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The lovable lentil

From the legume lexicon, one leaps out for reducing the risk of heart disease, grocery costs and cooks' time in the kitchen.

The "lowly lentil" actually is a nutritional powerhouse, affordable pantry staple and blank canvas for both ethnic and familiar flavors, says Mary Shaw, culinary educator for Ashland Food Co-op.

"They offer an opportunity for food adventure," says Shaw. "They're not typecast ... like pinto beans are to me."

Along with beans, lentils have been among Shaw's "Pantry Basics" for decades. She teaches a class for Co-op owners every other month on the concept of planning an entire week's menu from a well-stocked pantry, refrigerator and freezer with the addition of seasonal vegetables. Lentils were the focus of this month's class.

"It's fun to do them in February because it's heart health month," says Shaw of the designation by the Centers for Disease Control and Prevention.

Lentils, she explains, are the richest plant source of folate, an essential nutrient. Just a half-cup of cooked lentils provides about half the daily requirement, she adds. A cup of cooked lentils also delivers almost 18 grams of protein, 15 grams of fiber and only 230 calories, according to the U.S. Department of Agriculture Nutrient Database.

"Everybody thinks they're supposed to eat dark, leafy greens to get folate," says Shaw.

If everyone ate lentils every day, 26,000 deaths from heart disease could be prevented, says Shaw, citing a study by Washington State University, situated in the middle of lentil and dry-pea country. Known as the Palouse region, eastern Washington and northern Idaho grow a quarter of the United States' lentils. Yet it's unlikely many shoppers recognize lentils as a Pacific Northwest food, if they notice the legumes at all.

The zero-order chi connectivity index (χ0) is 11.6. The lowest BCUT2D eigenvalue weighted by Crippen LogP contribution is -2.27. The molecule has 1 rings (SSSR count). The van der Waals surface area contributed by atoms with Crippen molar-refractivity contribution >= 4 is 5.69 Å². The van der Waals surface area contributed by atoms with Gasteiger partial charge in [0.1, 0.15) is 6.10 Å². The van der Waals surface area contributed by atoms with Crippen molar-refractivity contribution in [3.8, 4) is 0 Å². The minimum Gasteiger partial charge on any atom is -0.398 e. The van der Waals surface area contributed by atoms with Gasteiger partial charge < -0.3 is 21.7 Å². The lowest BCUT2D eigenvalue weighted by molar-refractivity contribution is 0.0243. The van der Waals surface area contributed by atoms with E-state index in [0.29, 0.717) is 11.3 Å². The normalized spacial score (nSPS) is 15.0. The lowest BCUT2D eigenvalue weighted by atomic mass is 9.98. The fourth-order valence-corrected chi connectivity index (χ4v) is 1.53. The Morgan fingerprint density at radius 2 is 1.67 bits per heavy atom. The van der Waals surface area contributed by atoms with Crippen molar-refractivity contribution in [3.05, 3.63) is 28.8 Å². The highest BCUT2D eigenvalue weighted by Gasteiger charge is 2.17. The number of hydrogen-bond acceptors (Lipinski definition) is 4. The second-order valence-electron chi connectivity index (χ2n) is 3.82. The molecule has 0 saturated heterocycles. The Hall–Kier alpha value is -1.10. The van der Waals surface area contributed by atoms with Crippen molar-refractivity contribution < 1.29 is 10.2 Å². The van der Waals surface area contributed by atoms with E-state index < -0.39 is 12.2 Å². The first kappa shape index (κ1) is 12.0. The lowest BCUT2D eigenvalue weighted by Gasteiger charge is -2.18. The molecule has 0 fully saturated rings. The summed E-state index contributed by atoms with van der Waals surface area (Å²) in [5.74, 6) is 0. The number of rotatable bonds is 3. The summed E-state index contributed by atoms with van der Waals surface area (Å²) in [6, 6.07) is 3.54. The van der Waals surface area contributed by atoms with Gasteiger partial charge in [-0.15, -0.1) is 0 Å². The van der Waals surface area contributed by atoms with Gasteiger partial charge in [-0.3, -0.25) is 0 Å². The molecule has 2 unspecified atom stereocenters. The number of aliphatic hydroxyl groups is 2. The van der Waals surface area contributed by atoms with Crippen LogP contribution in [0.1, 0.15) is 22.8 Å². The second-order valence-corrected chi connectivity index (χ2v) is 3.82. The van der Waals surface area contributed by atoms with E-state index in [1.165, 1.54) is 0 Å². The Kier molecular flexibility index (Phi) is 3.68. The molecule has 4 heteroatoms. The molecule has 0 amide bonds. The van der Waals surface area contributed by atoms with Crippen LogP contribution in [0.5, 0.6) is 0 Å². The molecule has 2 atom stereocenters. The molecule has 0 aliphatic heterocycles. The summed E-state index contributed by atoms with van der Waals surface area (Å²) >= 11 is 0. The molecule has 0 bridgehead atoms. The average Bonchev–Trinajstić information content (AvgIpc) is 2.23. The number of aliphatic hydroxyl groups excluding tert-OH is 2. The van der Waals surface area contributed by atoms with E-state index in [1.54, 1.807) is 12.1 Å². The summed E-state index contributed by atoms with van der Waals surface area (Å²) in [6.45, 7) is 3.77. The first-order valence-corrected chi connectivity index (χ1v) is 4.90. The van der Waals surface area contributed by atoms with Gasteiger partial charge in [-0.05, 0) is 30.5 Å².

"They're just these little, brown, ugly discs," says Shaw. "Lentils just aren't very interesting to look at."

Beyond brown, lentils come in reddish-pink, canary-yellow, speckled-green, black and pure ivory tones. There are several types of brown lentil, from the standard supermarket variety to the Italian region of Umbria's tiny Castelluccios. Depending on the type, lentils either hold their shape or fall apart when cooked.

Whether sold whole or split, with the skin on or off, dry lentils — unlike dry beans — require no soaking before cooking. Shaw suggests cooking a large quantity of lentils and then using portions of them throughout a week's worth of meals: soup, salad, even pureed into a dip.

"I just kept repurposing my pot of lentils," she says. "They're so remarkably versatile in recipes."

Perhaps best known as India's quintessential dal and in other vegetarian dishes, lentils also are common in Middle Eastern fare and traditional in France, whose region of Le Puy lends its name to a lentil particularly beloved of chefs. Tiny, firm, black beluga lentils — like their namesake caviar — are among the most expensive varieties.

Pair beluga and Puy lentils with sauteed greens for a salad that Shaw calls "so exquisite."

"They just go around the world."

Reach Food Editor Sarah Lemon at 541-776-4487 or email slemon@mailtribune.com.